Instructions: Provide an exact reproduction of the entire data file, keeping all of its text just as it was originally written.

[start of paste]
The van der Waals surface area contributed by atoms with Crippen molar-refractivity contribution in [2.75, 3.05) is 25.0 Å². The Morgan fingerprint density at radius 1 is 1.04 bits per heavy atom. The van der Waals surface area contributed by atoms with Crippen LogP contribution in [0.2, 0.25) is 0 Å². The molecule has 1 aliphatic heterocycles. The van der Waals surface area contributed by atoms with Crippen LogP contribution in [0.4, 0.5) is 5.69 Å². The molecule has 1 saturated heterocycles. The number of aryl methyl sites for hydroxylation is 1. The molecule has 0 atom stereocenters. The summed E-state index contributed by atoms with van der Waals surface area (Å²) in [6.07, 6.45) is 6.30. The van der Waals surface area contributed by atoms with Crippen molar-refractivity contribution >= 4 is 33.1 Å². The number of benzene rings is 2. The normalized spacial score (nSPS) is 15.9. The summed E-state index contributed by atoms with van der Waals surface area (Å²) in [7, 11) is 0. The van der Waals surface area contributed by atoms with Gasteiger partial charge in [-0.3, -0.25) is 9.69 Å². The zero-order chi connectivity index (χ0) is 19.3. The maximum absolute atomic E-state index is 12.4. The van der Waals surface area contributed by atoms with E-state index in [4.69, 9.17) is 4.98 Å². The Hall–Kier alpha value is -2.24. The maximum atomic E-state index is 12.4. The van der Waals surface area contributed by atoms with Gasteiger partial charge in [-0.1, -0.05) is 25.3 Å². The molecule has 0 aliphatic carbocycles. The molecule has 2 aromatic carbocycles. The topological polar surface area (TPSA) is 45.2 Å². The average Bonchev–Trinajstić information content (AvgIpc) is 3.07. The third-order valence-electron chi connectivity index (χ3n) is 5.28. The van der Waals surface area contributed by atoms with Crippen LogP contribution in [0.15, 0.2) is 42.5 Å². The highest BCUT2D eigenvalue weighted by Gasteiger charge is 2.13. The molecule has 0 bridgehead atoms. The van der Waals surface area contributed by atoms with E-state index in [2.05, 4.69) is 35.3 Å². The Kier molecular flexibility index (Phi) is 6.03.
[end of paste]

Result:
The van der Waals surface area contributed by atoms with Crippen molar-refractivity contribution in [2.75, 3.05) is 25.0 Å². The Morgan fingerprint density at radius 1 is 1.04 bits per heavy atom. The van der Waals surface area contributed by atoms with Crippen LogP contribution in [0.2, 0.25) is 0 Å². The molecule has 1 aliphatic heterocycles. The van der Waals surface area contributed by atoms with Crippen LogP contribution in [0.4, 0.5) is 5.69 Å². The molecule has 1 saturated heterocycles. The number of aryl methyl sites for hydroxylation is 1. The molecule has 0 atom stereocenters. The summed E-state index contributed by atoms with van der Waals surface area (Å²) in [6.07, 6.45) is 6.30. The van der Waals surface area contributed by atoms with Crippen molar-refractivity contribution >= 4 is 33.1 Å². The number of benzene rings is 2. The normalized spacial score (nSPS) is 15.9. The summed E-state index contributed by atoms with van der Waals surface area (Å²) in [7, 11) is 0. The van der Waals surface area contributed by atoms with Gasteiger partial charge in [-0.3, -0.25) is 9.69 Å². The zero-order chi connectivity index (χ0) is 19.3. The maximum absolute atomic E-state index is 12.4. The van der Waals surface area contributed by atoms with E-state index in [4.69, 9.17) is 4.98 Å². The Hall–Kier alpha value is -2.24. The maximum atomic E-state index is 12.4. The van der Waals surface area contributed by atoms with Gasteiger partial charge in [-0.1, -0.05) is 25.3 Å². The molecule has 0 aliphatic carbocycles. The molecule has 2 aromatic carbocycles. The topological polar surface area (TPSA) is 45.2 Å². The average Bonchev–Trinajstić information content (AvgIpc) is 3.07. The third-order valence-electron chi connectivity index (χ3n) is 5.28. The van der Waals surface area contributed by atoms with Crippen LogP contribution in [0.15, 0.2) is 42.5 Å². The highest BCUT2D eigenvalue weighted by Gasteiger charge is 2.13. The molecule has 0 bridgehead atoms. The van der Waals surface area contributed by atoms with E-state index in [2.05, 4.69) is 35.3 Å². The Kier molecular flexibility index (Phi) is 6.03.